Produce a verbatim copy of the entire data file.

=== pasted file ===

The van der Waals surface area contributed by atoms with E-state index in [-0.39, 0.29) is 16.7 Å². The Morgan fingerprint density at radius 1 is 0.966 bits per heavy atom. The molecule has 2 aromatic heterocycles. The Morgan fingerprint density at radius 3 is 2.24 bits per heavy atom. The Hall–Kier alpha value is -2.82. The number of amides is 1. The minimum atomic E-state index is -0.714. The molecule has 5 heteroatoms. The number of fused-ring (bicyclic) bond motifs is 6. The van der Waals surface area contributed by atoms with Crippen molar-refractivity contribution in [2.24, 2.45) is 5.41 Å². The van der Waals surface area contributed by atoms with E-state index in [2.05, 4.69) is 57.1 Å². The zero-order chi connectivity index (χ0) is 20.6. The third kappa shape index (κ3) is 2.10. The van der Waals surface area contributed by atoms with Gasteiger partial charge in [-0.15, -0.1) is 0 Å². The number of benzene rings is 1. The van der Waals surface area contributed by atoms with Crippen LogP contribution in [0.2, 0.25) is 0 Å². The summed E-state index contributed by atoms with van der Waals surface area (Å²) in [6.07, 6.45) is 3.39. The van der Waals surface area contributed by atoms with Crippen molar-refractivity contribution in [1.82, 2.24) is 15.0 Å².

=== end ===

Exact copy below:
The van der Waals surface area contributed by atoms with E-state index in [-0.39, 0.29) is 16.7 Å². The Morgan fingerprint density at radius 1 is 0.966 bits per heavy atom. The molecule has 2 aromatic heterocycles. The Morgan fingerprint density at radius 3 is 2.24 bits per heavy atom. The Hall–Kier alpha value is -2.82. The number of amides is 1. The minimum atomic E-state index is -0.714. The molecule has 5 heteroatoms. The number of fused-ring (bicyclic) bond motifs is 6. The van der Waals surface area contributed by atoms with Crippen molar-refractivity contribution in [2.24, 2.45) is 5.41 Å². The van der Waals surface area contributed by atoms with E-state index in [2.05, 4.69) is 57.1 Å². The zero-order chi connectivity index (χ0) is 20.6. The third kappa shape index (κ3) is 2.10. The van der Waals surface area contributed by atoms with Gasteiger partial charge in [-0.15, -0.1) is 0 Å². The number of benzene rings is 1. The van der Waals surface area contributed by atoms with Crippen LogP contribution in [0.2, 0.25) is 0 Å². The summed E-state index contributed by atoms with van der Waals surface area (Å²) in [6.07, 6.45) is 3.39. The van der Waals surface area contributed by atoms with Crippen molar-refractivity contribution in [1.82, 2.24) is 15.0 Å².